Most of the editors would avoid doing a rewrite in their editing. If there are major issues with the prose, Redfearn raises that in a structural edit, but says the author needs to do that work, not the editor. In line edits, which are slightly less invasive, Budd is learning the extent of what you can do – more than she’d realised. Nathan prefers to offer queries and suggestions rather than rewrite stuff herself, as otherwise it’s not their book anymore – and as Budd points out, the author often has better solutions. Perhaps, Spanton says, it’s the editor’s job to find the problem and the author’s job to find the solution. Moore gives a few examples of the kind of things that need rewriting – sometimes a particular beloved image or phrase has led an entire sentence into a rock, or the author’s clumsily avoiding repetition. When you find these knots, says Nathan, it’s often helpful to ask the author why. Once that’s clear, often a small tweak will resolve it.

The next stage is the copy edit – a somewhat clouded phrase, because as Nathan points out, the exact definition of that depends on where you’re from. She sees it as sitting halfway between a structural edit (large-scale reorganisation) and line-edit (the final bit before proofreading), and as we’ve already heard, Redfearn uses those two terms inversely. Call it what you will – I’d call it a style edit – this is what most people think of as editing. It does look at the structure, but not as much as a structural edit; it’s closer in, and also considers the flow and sense of the page, the paragraphs, moving paragraphs around where necessary, the grammar.  At this stage house style also comes in. Redfearn briefly explains what this is. In punctuation, spelling, and grammar, some things are simply right or wrong. And then there’s the optional stuff. Realise or realize? . . . or …? “Double quote marks?” ‘Or single quote marks?’ Do you dash—like this? Or do you – like me – prefer this? Is that OK or okay? For all this, there’s house style. The publishing house decides which option it’s going to go for and then all the books use that system. (Although the editor will start putting this in place, final responsibility for this lies with the proofreader. The editor is concentrating on larger-scale things!)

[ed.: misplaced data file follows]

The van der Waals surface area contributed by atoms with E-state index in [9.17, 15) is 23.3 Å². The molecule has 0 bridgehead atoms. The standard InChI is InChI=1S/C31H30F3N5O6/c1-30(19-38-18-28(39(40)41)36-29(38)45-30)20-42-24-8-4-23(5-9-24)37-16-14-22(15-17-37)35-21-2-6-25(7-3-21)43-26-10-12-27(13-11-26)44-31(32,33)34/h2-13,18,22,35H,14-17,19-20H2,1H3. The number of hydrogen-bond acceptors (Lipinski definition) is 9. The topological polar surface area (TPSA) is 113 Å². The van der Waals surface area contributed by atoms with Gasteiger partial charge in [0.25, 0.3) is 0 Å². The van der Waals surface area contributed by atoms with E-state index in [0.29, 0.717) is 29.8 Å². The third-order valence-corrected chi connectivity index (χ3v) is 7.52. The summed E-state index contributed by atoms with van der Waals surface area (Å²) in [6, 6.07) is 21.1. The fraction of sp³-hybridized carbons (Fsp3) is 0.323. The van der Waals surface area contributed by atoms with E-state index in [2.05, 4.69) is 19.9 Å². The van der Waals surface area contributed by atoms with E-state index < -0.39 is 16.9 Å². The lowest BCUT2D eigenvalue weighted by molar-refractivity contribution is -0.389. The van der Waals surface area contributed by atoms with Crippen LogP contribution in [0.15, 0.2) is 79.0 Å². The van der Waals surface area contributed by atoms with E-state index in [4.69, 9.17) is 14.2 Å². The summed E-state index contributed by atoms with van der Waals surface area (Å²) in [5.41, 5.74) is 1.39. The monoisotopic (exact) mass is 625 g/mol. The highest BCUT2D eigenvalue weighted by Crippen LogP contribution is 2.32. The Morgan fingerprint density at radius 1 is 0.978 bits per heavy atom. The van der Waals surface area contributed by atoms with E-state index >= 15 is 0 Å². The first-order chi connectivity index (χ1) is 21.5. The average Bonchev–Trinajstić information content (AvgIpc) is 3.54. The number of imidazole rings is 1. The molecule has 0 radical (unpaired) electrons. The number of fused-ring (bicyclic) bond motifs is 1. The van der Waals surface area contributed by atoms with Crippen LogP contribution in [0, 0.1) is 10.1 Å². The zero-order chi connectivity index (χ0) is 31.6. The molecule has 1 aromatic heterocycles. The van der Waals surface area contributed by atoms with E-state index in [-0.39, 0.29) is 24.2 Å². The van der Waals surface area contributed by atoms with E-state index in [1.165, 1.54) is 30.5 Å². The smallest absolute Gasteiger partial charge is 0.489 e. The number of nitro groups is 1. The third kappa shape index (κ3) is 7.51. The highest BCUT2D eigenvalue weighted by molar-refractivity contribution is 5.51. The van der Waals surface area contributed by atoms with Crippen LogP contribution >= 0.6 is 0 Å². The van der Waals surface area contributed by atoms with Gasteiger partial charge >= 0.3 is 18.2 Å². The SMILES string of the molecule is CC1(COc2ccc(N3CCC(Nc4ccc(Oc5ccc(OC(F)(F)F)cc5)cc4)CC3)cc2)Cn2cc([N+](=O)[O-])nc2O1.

Practically speaking, each editor has their preferred working method. Moore likes to do a digital edit, with the manuscript in Microsoft Word. He standardises the format, tracks changes, and inserts comments. The author can then accept or reject the changes and add their own comments – the document becomes the conversation. Redfearn does either paper or digital edits, according to the author’s preference. If it’s a sensitive edit, though, paper is easier – it feels less drastic to the author and they retain a sense of control. In that case, she prints it out double-sided with 1.5 line spacing and binds it up.

If the book is fantastic – which by now it should be – there’s always a danger of getting caught up in reading it, and forgetting to edit. Budd avoids this by doing a read-through first, then editing, then doing a quick check at the end. Redfearn agrees that the quick check is vital: sometimes you were wrong in a particular choice or change your mind. Moore comments that he revisits it after a break, and also finds he’s changed his mind on some things. Also, if he gets through half a page with no notes, that’s a warning sign that he’s slipping into simply reading. That first read-through has uses beyond just helping you concentrate in the edit, says Nathan – your hind-brain picks up on stuff even though you’re focusing on just reading.

Finally, to wrap it up, the editors each listed an editing dream or nightmare. Redfearn’s nightmare is an unhappy author. It makes working with them a living hell – it makes it so hard to generate enthusiasm for the work in meetings, when you’re trying to excite the room and watching people wilt. It knocks you personally and knocks you off your game. It means you and the author haven’t worked something out and that needs to be resolved.  Budd’s editing dream, she says wryly, is an author who considers all her points and agrees with everything! More realistically, though, a dream situation is one of peaceful, good communication.
“Are you saying editors are human?!” asks Spanton.
“God, no! We’re divine!”
Moore’s dream situation is building up a really good relationship with the author and feeling appreciated. He smiles humbly yet beatifically, and adds “I’ve done a really good job of killing and skinning a human and wearing it like a suit.”

Most discussions about editing paint it as a kind of brutal attack that the author has to withstand – or misunderstand editing as some kind of glorified spell check. As these five editors make clear, there is so much more to it and it is so much more supportive: it’s a brilliant collaboration with someone who loves your book every bit as much as you do.